“Too many sales and rapid growth are good problems to have, but they also bring challenges,” Panichi said. In the initial stages of rapid growth, employee turnover was higher than usual because they could not provide the training and support people needed to succeed because they were scrambling to keep up with the pace of growth. “We now have HR processes in place, and we hire and evaluate people based on our core values,” he said. “We can teach someone how to be a pest control tech, but we can’t teach them how to share our values and work as a team member.”


Now in its 13th month of operation, Pass Pest Control is Kevin Pass’ second chapter in the pest management industry. In spite of starting a business in the same year of a global pandemic, the company is on track to reach the $2 million mark this year.

“My previous life was with another company that I started and ran for 30 years, growing it to seven locations and seeing double-digit growth in the last eight years I owned it,” Pass, founder of the company, said. After five years away from the industry, he decided that he was ready to start another pest management business.

The new company operates in the same area as the previous one but on a smaller scale—by design, Pass said. “We have 17 employees, including office staff, an in-office sales person, a field sales team and technicians,” he said. In the first year, he has focused on sales, building a team that knocks on doors and is supported by internet advertising. “The most growth has been in residential, but my next sales hire will be someone who focuses on cold calling commercial customers.”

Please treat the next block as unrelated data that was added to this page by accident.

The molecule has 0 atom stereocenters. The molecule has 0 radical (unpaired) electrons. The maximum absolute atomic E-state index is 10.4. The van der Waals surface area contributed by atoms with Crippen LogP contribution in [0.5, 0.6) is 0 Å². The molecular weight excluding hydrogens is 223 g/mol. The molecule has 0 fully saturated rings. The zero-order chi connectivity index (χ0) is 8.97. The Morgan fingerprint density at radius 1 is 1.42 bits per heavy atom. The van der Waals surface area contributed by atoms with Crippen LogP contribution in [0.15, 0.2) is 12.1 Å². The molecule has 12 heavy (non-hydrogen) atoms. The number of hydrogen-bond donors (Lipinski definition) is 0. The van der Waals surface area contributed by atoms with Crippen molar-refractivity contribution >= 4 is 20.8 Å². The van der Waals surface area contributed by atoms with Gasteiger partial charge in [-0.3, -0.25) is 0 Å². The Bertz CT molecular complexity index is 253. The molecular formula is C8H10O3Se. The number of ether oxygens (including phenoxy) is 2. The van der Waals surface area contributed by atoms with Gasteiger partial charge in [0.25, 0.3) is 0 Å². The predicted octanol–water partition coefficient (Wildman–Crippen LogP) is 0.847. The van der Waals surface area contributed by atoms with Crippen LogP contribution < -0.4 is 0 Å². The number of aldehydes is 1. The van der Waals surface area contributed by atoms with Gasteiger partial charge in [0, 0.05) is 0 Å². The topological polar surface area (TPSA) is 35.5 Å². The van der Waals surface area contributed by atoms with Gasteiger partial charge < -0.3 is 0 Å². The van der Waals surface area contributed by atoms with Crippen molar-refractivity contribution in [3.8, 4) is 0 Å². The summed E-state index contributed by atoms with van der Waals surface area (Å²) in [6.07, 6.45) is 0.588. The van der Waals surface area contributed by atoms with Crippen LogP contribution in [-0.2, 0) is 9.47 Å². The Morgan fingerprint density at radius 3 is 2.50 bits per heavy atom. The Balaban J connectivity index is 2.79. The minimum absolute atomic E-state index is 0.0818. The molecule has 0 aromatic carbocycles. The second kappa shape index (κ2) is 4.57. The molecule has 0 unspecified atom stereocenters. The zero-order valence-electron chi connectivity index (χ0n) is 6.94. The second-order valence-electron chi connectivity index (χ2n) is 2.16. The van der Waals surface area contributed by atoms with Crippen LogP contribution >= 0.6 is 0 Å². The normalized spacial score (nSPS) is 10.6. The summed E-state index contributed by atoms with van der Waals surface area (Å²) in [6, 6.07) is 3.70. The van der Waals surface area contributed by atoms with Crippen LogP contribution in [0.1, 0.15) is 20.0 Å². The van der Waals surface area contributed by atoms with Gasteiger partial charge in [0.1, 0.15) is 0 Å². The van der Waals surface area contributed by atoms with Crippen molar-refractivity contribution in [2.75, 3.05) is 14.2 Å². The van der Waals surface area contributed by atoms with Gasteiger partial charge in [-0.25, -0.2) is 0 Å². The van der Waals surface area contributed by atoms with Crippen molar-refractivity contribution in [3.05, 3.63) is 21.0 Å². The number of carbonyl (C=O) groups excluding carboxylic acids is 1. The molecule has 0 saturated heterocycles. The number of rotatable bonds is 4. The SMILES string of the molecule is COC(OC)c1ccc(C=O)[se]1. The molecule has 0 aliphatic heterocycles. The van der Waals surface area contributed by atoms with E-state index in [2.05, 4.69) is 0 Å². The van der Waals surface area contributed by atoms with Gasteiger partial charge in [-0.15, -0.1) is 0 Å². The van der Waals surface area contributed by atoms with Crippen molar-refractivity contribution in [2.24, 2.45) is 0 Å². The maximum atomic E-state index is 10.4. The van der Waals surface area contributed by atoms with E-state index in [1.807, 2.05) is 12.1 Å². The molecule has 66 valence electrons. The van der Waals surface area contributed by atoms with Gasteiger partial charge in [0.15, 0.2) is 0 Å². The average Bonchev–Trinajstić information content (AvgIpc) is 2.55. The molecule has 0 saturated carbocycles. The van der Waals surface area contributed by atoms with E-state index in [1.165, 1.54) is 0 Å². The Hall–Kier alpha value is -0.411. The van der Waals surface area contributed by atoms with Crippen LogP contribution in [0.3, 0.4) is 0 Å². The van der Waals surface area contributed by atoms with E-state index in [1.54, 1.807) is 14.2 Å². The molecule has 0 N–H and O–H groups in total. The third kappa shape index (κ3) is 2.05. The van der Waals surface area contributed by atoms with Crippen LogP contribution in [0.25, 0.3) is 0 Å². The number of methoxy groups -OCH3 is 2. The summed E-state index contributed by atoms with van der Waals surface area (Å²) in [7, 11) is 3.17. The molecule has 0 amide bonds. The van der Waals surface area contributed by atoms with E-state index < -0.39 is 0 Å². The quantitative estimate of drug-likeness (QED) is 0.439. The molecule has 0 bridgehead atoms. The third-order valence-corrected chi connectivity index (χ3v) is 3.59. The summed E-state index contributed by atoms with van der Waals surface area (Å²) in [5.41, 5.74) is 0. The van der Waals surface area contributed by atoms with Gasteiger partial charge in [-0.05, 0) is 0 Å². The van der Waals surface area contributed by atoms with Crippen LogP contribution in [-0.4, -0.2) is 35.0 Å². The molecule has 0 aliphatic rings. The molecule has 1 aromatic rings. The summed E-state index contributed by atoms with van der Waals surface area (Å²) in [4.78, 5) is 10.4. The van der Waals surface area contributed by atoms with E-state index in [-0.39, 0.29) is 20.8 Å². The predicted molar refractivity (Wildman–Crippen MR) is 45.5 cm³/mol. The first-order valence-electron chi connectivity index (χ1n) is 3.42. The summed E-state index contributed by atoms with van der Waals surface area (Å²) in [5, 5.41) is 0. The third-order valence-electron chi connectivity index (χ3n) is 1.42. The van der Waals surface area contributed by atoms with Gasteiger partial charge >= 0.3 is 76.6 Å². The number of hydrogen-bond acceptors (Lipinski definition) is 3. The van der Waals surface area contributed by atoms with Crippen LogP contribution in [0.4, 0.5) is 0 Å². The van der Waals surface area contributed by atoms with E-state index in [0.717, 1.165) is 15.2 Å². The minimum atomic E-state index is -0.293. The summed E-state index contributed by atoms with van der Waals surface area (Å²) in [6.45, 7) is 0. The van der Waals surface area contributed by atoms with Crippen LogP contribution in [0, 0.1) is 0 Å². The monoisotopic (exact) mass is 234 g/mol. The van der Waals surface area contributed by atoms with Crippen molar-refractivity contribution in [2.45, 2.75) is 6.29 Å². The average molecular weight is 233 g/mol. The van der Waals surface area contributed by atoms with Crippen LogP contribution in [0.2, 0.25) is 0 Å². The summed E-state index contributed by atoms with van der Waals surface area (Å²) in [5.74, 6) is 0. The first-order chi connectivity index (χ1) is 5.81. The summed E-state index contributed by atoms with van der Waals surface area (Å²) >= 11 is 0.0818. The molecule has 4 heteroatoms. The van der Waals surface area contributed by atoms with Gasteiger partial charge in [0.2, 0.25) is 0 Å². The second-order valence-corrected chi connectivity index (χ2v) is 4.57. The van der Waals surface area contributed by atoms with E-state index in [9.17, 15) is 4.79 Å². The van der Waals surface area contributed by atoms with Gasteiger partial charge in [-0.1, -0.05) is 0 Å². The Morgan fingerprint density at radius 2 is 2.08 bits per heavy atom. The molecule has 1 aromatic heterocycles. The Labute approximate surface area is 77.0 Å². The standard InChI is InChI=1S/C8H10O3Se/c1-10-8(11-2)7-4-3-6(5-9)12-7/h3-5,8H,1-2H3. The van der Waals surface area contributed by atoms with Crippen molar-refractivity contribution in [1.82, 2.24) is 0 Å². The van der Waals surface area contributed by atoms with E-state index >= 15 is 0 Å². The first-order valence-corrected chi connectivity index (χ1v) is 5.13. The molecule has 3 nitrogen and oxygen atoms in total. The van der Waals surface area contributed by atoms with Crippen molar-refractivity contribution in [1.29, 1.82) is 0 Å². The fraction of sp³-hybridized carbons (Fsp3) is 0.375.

While his marketing plan is aggressive, Pass has removed the responsibility for sales from his technicians’ shoulders. One idea from his previous company is the PIG program—Partnership in Growth—that lets technicians pass leads on to a sales person if a homeowner expresses interest in another service. “Not all technicians are comfortable selling, so we let the sales people do what they do best,” he said. “If the customer buys additional services, the technician splits the commission with the sales person.” During the first year, technician leads accounted for 15% of sales, he added.

COVID-19 actually provided a need for disinfecting services, which Pass offered. “Our main services are bed bug extermination, backyard mosquito treatments, and pest and termite control, but the disinfecting service was 20 to 25% of our sales this first year, which was nice to have as we built our main business,” he said.

Pass is doing things a bit different this time. He’s hired an experienced manager to oversee day-to-day operations, and he’s remembering lessons learned during growing pains with his previous company. “We offered all types of different services throughout the 30 years I owned the company, including lawncare, snow plowing and handyman services,” he said. “Now, I am going to keep things simple, and we’ll stay in our lane.”